However they use 245 samples with ileal CD, but 35 lacked gut inflammation and were classified as non-IBD controls. Remaining 210 selected individuals showed persisting Crohn's disease and remained in complication-free B1 status for at least 90 d from the time of initial diagnosis. After 3 years of follow-up, 27 had a complicated disease course with progressions to further states B2 or B3.

I can't understand how from those 1656 patients described in [6] it end up with 322 patients in [7] instead of 243 patients with Crohn disease as in [6]. Also, it is not clear how in [6] we have 243 patients while the origin of data seems to be [7] where only 226 are described. And from [8] we learn that 245 had ileal CD which could mean that all the patients described in [6] and [7] could be from ileal samples. Furthermore, there isn't a reference between [6-7] and [2], which could mean that they are different cohort of patients despite being from the same (?) 28 centers in North America and being enrolled in the same time (November 2008 and January 2012). As this is unlikely, there is a lack of description on how they processed the same cohort of patients.

This doubts drifted my interest to find the actual data where all these articles are based on, totally or partially.

Availability of the RISK cohort


The first article describing the RISK study doesn't describe a location where to find the data, neither the more recent article [2].

Interestingly, Peters et al. ([5]) despite providing linkds to other datasets used they don't provide a link or a reference were to find the RISK cohort. Indicating perhaps that it is not freely available or that there are other problems providing the data to the scientific community.

Haberman et al. ([6]) link to a repository in the Gene Expression Omnibus GSE57945. However in that dataset instead of the total 359 samples selected, there are 322 samples listed which match the total number of samples described in [5] but does not match the total number of samples selected in the original study of the cohort [2] nor  their own total number of samples.

Gevers, et al. ([7]) only provide references about the 16S projects not about the RISK RNA-seq expression data used.


Marigorta et al. in [8] provide another link to another data set in the Gene Expression Ominbus, the GSE93624 data set, which has "210 treatment-naïve patients of pediatric Crohn's disease and 35 non-IBD controls from the RISK study."

From the original 913 patients with Crohn's disease at most 532 samples are made public, if the IDs of the patients in those two datasets are not the same.  The GSE57945 was upload on 2014 but last updated on 2017 and provide more information than the GSE93624. I couldn't find a way to make sure if the same patient has samples in both datasets.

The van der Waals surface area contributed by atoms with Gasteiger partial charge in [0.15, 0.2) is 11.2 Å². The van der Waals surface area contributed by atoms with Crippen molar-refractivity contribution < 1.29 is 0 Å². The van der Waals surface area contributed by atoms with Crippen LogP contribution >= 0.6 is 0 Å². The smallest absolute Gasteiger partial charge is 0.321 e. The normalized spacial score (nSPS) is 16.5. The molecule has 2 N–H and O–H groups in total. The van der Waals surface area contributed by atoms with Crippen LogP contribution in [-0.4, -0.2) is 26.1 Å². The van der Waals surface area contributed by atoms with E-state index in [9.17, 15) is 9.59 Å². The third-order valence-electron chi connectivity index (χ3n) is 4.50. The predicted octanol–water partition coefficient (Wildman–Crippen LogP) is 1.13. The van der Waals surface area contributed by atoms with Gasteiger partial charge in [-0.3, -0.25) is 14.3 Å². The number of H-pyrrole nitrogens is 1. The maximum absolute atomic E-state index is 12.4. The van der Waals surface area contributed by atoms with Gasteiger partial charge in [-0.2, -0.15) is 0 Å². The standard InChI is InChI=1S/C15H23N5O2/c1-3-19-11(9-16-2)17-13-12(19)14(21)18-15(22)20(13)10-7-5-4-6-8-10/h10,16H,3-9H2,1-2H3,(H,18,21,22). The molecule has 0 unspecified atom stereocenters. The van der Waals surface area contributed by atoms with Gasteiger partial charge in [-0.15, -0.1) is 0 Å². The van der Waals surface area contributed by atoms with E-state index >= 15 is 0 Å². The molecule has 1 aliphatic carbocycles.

Conclusion

I don't know where I can find the whole RISK cohort. Maybe more description of the process used with the datasets would be helpful to clarify what is the RISK cohort. It seems clear that the GSE93624 and the gene set GSE57945 are both involved in that cohort but lack of the whole data set hinders replicability.

References

  1. Walters, Thomas D., et al. "Increased effectiveness of early therapy with anti-tumor necrosis factor-α vs an immunomodulator in children with Crohn's disease." Gastroenterology 146.2 (2014): 383-391.
  2. Kugathasan, Subra, et al. "Prediction of complicated disease course for children newly diagnosed with Crohn's disease: a multicentre inception cohort study." The Lancet 389.10080 (2017): 1710-1718.
  3. Arijs, Ingrid, and Isabelle Cleynen. "RISK stratification in paediatric Crohn's disease." The Lancet 389.10080 (2017): 1672-1674.
  4.  Kugathasan, Subra, Lee A. Denson, and Jeffrey S. Hyams. "Exclusive and partial enteral nutrition for Crohn's disease–Authors' reply." The Lancet 390.10101 (2017): 1486-1487.
  5. Peters, Lauren A., et al. "A functional genomics predictive network model identifies regulators of inflammatory bowel disease." Nature genetics 49.10 (2017): 1437.
  6. et al. Pediatric Crohn disease patients exhibit specific ileal transcriptome and microbiome signature. J. Clin. Invest. 124, 36173633 (2014).
  7. Gevers, Dirk, et al. "The treatment-naive microbiome in new-onset Crohn’s disease." Cell host & microbe 15.3 (2014): 382-392.
  8. Marigorta, Urko M., et al. "Transcriptional risk scores link GWAS to eQTLs and predict complications in Crohn's disease." Nature genetics 49.10 (2017): 1517.

 

Friday, 19 May 2017

Bioconductor histories with git-svn